Errol Flynn would not play this role.








One of these things is not like the other

Two banner stories. Same topic. Different conclusions.

The morning newspaper and its insert both bannered accounts of a police investigation into spending at the Las Vegas Convention and Visitors Authority.

The morning paper quoted a letter delivered to the authority by the Las Vegas Metropolitan Police: “At this time, there is insufficient facts to support a criminal case against Mr. Ralenkotter.” It also noted that LVCVA Chairman Lawrence Weekly told board members that police had found “insufficient evidence” to charge CEO Rossi Ralenkotter, but he failed to mention the letter’s “at this time” qualifier.

The insert flatly stated that Ralenkotter was cleared and quoted Weekly as saying, “This afternoon I received word from the Las Vegas Metro Police Department that they have found insufficient evidence to proceed with any criminal charges against Mr. Ralenkotter. As you know, this reaffirms the findings from our auditors and legal counsel, as reported in the April 2018 board meeting, that Mr. Ralenkotter demonstrated no criminal intent or criminal wrongdoing.”

Nine paragraphs into the morning paper’s story readers are told: “But the police investigation into the mishandling of $90,000 worth of Southwest Airlines gift cards secretly bought by the agency is just beginning. Police have done little beyond picking up records from the convention authority on June 28, the Review-Journal has learned.”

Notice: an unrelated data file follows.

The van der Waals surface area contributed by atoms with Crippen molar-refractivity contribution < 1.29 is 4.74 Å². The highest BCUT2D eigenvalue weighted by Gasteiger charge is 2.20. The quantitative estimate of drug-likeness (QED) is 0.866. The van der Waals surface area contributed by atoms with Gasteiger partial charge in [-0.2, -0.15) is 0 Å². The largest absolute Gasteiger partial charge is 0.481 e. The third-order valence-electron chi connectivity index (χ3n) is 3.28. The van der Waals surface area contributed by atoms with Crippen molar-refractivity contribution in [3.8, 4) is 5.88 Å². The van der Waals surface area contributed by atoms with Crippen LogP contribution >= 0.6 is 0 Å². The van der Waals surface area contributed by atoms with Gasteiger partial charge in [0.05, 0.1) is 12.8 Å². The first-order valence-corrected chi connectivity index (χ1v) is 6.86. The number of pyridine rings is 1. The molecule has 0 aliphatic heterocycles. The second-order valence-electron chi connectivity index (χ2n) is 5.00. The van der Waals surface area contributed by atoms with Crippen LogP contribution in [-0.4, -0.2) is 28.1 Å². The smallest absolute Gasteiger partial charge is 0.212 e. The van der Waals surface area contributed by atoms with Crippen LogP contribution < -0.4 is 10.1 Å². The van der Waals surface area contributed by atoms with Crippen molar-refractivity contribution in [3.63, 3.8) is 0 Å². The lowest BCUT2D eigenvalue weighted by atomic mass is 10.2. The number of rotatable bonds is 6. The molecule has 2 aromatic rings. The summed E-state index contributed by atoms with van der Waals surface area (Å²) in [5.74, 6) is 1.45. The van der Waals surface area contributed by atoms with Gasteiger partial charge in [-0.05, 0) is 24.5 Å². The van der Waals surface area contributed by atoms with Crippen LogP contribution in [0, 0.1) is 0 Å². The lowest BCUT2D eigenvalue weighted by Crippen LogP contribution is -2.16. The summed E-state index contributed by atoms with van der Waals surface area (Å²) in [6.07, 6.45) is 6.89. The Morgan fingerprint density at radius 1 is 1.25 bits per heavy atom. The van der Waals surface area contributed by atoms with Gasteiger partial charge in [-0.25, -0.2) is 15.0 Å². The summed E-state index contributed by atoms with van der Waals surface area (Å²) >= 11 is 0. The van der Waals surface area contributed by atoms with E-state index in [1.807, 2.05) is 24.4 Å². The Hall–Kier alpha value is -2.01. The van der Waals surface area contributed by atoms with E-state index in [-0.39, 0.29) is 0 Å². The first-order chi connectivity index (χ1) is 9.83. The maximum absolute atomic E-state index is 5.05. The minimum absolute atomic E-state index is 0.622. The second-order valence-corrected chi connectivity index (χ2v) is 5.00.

The “has learned” is not attributed to any source.

Ralenkotter reportedly used $17,000 worth of those airline gift cards for personal travel and reimbursed the authority. The audit found $50,000 in gift cards unaccounted for. Ralenkotter has said he thought the cards were given to the LVCVA as part of a promotion.

The morning paper’s story goes on to quote three different lawyers commenting on events as if the investigation is ongoing.

So, has Ralenkotter been cleared or is the investigation ongoing? Stay tuned.

Anyone want to lay odds on whether Metro will ever charge anyone with anything?








Stadium naming rights? Or just a ruse to dole out corporate welfare?

The Las Vegas Convention and Visitors Authority shelling out $80 million over 20 years — $4 million a year — for naming rights for a Summerlin baseball stadium for a minor league team might not have been such a good idea.

At least that’s the opinion of two Las Vegas newspaper columnist and a letter writer in the Sunday edition.

News columnist Victor Joecks points out that for $4 million a year the LVCVA could’ve purchased the naming rights for almost every one of the 15 other ballparks in the Pacific Coast League in which the Las Vegas’ 51s compete. He also said his review of  more than 250 stadiums, fields and arenas found that no other government agency is paying to name a sports venue.

Business columnist Richard Vellota suggests that the whole deal comes across as corporate welfare for the Howard Hughes Corp., owners of the 51s and builders of the new stadium next to the company’s Downtown Summerlin.

A letter writer questions blowing that much money on a ballpark when education could use the money.

Velotta also points out just how lame the whole naming rights ruse really is. It will be called the Las Vegas Ballpark. Like no one would know what town they are in? Like they are going to call the team the Summerlin 51s?

Joecks calls the whole deal a farce and comments, “This whole fiasco makes more sense if you view the $80 million as a construction subsidy. Even for the LVCVA, it’d be hard to justify giving a private business tens of millions of tax dollars. Calling it a ‘naming rights’ deal, however, gave the proposal a thin initial layer of credibility.”

A thin and transparent veneer, indeed.

Rendering via R-J